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Does Confucianism Reduce Board Gender Diversity? Firm-Level Evidence from China

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Abstract

This study extends previous literature on the association between Confucianism and corporate decisions by examining Confucianism’s influence on board gender diversity. Using a sample of Chinese listed firms during the period of 2001–2011 and geographic-proximity-based Confucianism variables, I provide strong and consistent evidence to show that Confucianism is significantly negatively associated with board gender diversity, suggesting that the proportion of women directors in the boardroom is significantly lower for firms surrounded by strong Confucianism atmosphere than for firms located in regions with weak Confucianism atmosphere. This finding also implies that Confucian philosophical system has important impacts on business ethics and women’s status in corporate governance. Moreover, GDP per capita, the proxy for economic development level in a province in which a firm is located, attenuates the negative association between Confucianism and board gender diversity. Above results are robust to different measures of Confucianism and board gender diversity and are still valid after controlling for the potential endogeneity between Confucianism and board gender diversity.

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Fig. 1

Notes

  1. 1.

    Also, some famous writers heavily criticized Confucianism. For example, in his writing of “The True Story of Ah Q”, Lu Xun (1881–1936), one of the most famous writers in China, criticized that Confucian philosophy had shaped Chinese people with slave personality.

  2. 2.

    Please refer to the following website: http://m.putclub.com/mobile.php?action=article&id=65986. Moreover, as reported in the Hurun list of richest women in 2011, Chinese women only make up 15.5 % of the list (http://www.hurun.net/zhcn/NewsShow.aspx?nid=156).

  3. 3.

    Shi et al. (2014) find the association between culture and GDP per capita, the proxy for provincial economic performance that varies across different provinces.

  4. 4.

    Please refer to the detailed procedures of geographic-proximity-based Confucianism variables in Du (2014a)

  5. 5.

    Results are not qualitatively changed by deleting the top and bottom 1 % of the sample or by no winsorization.

  6. 6.

    Non-tabulated results in robustness checks and additional tests are available upon request (similarly hereinafter).

  7. 7.

    I acknowledge one referee for his/her valuable suggestion on some future research.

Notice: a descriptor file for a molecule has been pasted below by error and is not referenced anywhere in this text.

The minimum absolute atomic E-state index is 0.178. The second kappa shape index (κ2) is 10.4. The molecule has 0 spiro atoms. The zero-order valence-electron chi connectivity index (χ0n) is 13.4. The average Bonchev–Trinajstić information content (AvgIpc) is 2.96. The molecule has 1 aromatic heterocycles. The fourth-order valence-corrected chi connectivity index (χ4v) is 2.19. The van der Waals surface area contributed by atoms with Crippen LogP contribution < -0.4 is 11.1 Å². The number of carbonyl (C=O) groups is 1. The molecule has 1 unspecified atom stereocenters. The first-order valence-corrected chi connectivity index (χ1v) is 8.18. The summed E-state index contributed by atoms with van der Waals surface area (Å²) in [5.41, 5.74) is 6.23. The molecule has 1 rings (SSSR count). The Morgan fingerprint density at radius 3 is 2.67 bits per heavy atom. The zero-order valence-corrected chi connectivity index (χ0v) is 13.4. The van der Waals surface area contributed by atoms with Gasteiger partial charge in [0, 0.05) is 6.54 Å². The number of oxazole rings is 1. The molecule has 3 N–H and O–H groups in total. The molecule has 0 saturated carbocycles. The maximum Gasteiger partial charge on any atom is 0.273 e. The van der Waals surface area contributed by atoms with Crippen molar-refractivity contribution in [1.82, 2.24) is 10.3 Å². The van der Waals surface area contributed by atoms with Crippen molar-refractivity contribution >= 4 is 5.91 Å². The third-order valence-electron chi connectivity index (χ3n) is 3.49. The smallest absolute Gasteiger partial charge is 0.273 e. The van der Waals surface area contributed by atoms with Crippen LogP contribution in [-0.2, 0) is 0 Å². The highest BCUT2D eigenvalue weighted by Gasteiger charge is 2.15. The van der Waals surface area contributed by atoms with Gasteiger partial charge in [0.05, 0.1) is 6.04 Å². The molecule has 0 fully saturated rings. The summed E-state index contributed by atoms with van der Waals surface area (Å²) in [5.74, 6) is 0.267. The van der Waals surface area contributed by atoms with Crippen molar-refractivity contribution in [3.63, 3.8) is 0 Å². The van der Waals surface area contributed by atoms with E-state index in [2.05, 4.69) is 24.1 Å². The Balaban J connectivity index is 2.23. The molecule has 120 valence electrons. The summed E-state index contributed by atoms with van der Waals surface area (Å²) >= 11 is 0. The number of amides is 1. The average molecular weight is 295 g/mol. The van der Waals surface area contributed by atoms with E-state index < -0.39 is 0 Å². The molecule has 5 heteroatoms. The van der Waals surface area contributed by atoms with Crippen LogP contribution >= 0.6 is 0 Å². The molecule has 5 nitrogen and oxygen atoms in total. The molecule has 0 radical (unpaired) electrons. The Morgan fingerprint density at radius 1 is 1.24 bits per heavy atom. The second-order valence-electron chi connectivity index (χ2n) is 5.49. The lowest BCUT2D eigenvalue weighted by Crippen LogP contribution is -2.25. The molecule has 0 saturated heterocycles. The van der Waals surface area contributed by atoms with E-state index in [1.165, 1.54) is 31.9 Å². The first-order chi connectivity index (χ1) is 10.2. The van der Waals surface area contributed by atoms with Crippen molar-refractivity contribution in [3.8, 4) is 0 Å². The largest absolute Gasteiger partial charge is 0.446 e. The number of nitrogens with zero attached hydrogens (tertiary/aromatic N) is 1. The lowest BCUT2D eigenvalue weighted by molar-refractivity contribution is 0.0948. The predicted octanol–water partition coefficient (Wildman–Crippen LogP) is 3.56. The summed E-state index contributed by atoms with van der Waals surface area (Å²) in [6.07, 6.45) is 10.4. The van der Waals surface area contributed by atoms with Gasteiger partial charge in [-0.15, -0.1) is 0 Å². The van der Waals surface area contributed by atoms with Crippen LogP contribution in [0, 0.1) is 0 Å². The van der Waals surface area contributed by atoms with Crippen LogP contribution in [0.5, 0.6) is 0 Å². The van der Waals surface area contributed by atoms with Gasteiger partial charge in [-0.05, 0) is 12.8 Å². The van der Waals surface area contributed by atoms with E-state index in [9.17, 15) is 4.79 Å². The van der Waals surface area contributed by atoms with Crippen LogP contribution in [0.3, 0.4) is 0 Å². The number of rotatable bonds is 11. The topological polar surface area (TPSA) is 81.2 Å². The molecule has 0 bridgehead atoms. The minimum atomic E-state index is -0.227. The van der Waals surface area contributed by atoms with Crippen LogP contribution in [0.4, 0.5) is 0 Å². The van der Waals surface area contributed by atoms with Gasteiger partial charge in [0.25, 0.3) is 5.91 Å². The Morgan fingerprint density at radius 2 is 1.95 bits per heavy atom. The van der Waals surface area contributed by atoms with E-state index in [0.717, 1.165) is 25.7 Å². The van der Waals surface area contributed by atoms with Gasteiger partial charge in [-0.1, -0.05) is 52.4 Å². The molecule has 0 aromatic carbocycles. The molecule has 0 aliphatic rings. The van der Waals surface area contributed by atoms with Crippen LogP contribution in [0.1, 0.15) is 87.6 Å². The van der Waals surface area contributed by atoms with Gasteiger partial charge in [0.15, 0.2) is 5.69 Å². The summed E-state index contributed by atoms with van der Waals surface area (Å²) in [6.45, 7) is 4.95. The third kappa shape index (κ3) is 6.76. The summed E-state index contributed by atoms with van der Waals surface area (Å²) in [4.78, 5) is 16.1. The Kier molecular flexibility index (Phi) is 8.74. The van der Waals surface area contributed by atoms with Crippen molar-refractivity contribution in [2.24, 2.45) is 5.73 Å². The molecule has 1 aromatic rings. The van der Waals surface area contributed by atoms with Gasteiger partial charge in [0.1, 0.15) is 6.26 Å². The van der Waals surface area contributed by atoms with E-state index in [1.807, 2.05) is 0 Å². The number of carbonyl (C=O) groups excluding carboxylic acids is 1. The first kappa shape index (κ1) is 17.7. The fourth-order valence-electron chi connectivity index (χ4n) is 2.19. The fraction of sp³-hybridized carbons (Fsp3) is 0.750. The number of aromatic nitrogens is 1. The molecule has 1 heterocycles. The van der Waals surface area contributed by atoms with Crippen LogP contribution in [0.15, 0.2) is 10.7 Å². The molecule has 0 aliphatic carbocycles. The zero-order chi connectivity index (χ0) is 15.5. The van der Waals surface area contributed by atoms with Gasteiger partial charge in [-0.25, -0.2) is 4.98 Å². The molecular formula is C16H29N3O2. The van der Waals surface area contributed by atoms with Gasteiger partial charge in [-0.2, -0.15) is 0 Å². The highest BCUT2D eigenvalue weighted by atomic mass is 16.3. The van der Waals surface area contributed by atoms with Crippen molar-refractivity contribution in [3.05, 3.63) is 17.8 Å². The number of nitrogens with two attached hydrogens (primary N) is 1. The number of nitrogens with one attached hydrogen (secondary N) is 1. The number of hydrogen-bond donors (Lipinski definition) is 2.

8. 8.

    I acknowledge one referee for his/her providing me with the countervailing evidence and the tendency in East Asian countries to hire "pink" at entry-level positions in Big 4 and other public Audit firms in China and Thailand.

  9. 9.

    In January, 2013, The Britain’s House of Lords held a debate on boardroom diversity. As a result, House of Lords deplored low levels of female board representation, but rejected EU-imposed quotas. Poland’s lower house of parliament took similar action on January 4, 2013, slapping down EU quotas by 333 to 60 votes with 35 abstentions. Please see the following website in detail: http://m.putclub.com/mobile.php?action=article&id=65986.

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Acknowledgments

I am especially grateful to the section editor (Prof. Domènec Melé) and two anonymous reviewers for their many insightful suggestions and constructive comments. I also appreciate valuable comments Hongmei Pei, Quan Zeng, Yingying Chang, and participants of my presentations at the symposium on “the impacts of macroeconomic policies on corporate behavior” (hosted by the National Natural Science Foundation of China and Guanghua School of Management, Beijing University), Xiamen University, Ocean University of China, Shandong University, and Shanghai University. Moreover, Prof. Xingqiang Du acknowledge financial support from the National Natural Science Foundation of China (approval number: 71072053), the Key Project of Key Research Institute of Humanities and Social Science in Ministry of Education (approval number: 13JJD790027), the Specialized Research Fund for the Doctoral Program of Higher Education of China (approval number: 20120121110007), and Xiamen University’s Prosperity Plan Project of Philosophy and Social Sciences (the sub-project for Center for Accounting Studies and the sub-project for School of Management).

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Appendix

Appendix

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Table 11 Variable definitions

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Du, X. Does Confucianism Reduce Board Gender Diversity? Firm-Level Evidence from China. J Bus Ethics 136, 399–436 (2016). https://doi.org/10.1007/s10551-014-2508-x

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Keywords

  • Confucianism
  • Board gender diversity
  • GDP per capita
  • Geographic-proximity-based Confucianism variable
  • Women directors in the boardroom